Wally Messer

Wally Messer

First thought – great bass player. Now, for the basses: depends on the style but basically I tend to prefer to American and the Japanese…one more than the other depending on the style. I don’t care for any with the tone all the way off and don’t care for most styles using only the bridge pickup. I’m guessing that the sounds I prefer have more to do with pickups that any other variation. For me personally, my American Standard Jazz sounds best with Lindy Fralin jazz bass replacement pickups.

    diogenesnj

    Ditto on the great player. Hey, who *is* this guy (as Butch Cassidy once said)? Is he in a band, and do they have any songs online? I’d love to hear him play with a group, even if it’s a
    cover band.

Adam

Adam

The USA’s tend to be a bit punchier, I thought the Japanese with rosewood fretboard had the best sound with both pickups on but its probably just my taste. Really I think all this proves is that it’s all in the hands. Cause he made all those basses sound good.

Bill

Bill

American Alder/rosewood #1, MIM Alder/rosewood #2. I think the only difference is the electronics between the two. Tone and punch was a little better on the American bass.

Ken Holst

Ken Holst

Overall, I like the 93 Japanese the best, slightly more than the 2007 USA model. It seemed more balanced but not quite as bright as the USA models. The MIM just sounded a little dark and round for a J bass. Most of this can be compensated for with eq, etc. Also did not like any of them with the tone off, that is P bass country!

Jeff Margavage

Personally, I didn’t hear anything in the video that would make me say Bass X is the BEST of them all. They all have their own inherent characteristics, which is as it should be. BUT I don’t think it should have been a comparison involving different wood combos for each. This is just my opinion.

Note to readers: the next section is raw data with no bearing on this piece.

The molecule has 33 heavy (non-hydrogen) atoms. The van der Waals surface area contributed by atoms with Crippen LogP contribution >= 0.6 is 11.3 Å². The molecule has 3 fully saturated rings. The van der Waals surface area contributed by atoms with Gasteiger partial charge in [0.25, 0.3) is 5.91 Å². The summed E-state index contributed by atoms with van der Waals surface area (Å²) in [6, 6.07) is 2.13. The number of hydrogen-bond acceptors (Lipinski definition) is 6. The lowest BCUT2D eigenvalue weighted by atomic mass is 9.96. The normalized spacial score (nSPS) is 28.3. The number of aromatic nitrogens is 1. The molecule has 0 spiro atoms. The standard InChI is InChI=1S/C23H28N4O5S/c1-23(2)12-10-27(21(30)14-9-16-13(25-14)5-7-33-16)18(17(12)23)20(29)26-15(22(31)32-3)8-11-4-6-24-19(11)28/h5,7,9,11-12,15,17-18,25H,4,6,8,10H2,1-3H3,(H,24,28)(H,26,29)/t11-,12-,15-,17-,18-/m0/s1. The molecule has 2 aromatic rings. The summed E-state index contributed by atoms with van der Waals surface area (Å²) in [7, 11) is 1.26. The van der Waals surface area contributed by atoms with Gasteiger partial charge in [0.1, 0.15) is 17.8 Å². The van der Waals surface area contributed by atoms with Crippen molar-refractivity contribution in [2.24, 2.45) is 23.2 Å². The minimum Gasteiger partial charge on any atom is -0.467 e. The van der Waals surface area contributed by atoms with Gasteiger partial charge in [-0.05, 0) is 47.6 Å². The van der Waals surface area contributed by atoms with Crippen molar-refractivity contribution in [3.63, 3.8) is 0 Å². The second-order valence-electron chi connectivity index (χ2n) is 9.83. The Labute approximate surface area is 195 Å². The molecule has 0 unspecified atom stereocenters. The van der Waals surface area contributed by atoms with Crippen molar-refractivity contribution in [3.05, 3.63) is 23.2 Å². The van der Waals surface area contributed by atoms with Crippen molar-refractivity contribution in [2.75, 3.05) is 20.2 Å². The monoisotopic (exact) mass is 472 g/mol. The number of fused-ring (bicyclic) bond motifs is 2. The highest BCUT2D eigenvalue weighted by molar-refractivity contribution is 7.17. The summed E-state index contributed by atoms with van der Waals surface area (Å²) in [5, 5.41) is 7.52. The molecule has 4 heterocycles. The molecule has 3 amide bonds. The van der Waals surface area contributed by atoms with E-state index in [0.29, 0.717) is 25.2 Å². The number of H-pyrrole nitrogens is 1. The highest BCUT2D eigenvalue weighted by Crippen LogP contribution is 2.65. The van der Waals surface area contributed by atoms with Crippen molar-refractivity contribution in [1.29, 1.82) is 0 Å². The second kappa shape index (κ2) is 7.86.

EVERYTHING about an instrument defines it’s character, strengths AND weaknesses, all the way down to the finish. A fair comparison can’t be made with different body woods and fret boards. Appoint them all identically and then see how they compare.
This comparison would be like putting a showroom stock sports car against one with a different body and another with a different motor.
I think they’re all great instruments. JUST because they are made in (insert country of origin here) that doesn’t necessarily make them better or worse than any of the others. I’ve owned 2 MiA’s. LOVED the one, the other just didn’t have the same pizzazz. And they WERE appointed the same.

David L

David L

I tried all versions before settling on my Mexico made 60’s re-issue Jazz. Basswood with rosewood neck. I found that, at least in the local store in my area, the Mexico made Jazz had a nicer neck, both dressing and feel. I found that the American made models at our local store did not have as good of a fret dressing as it should have. And for the price difference, the Mexico made Jazz was the best choice for me. I also tried all makes of basses and also found that some of the high end basses of various brands did not have the quality workmanship that warranted the cost. So try out all before you buy.

sanwin17

sanwin17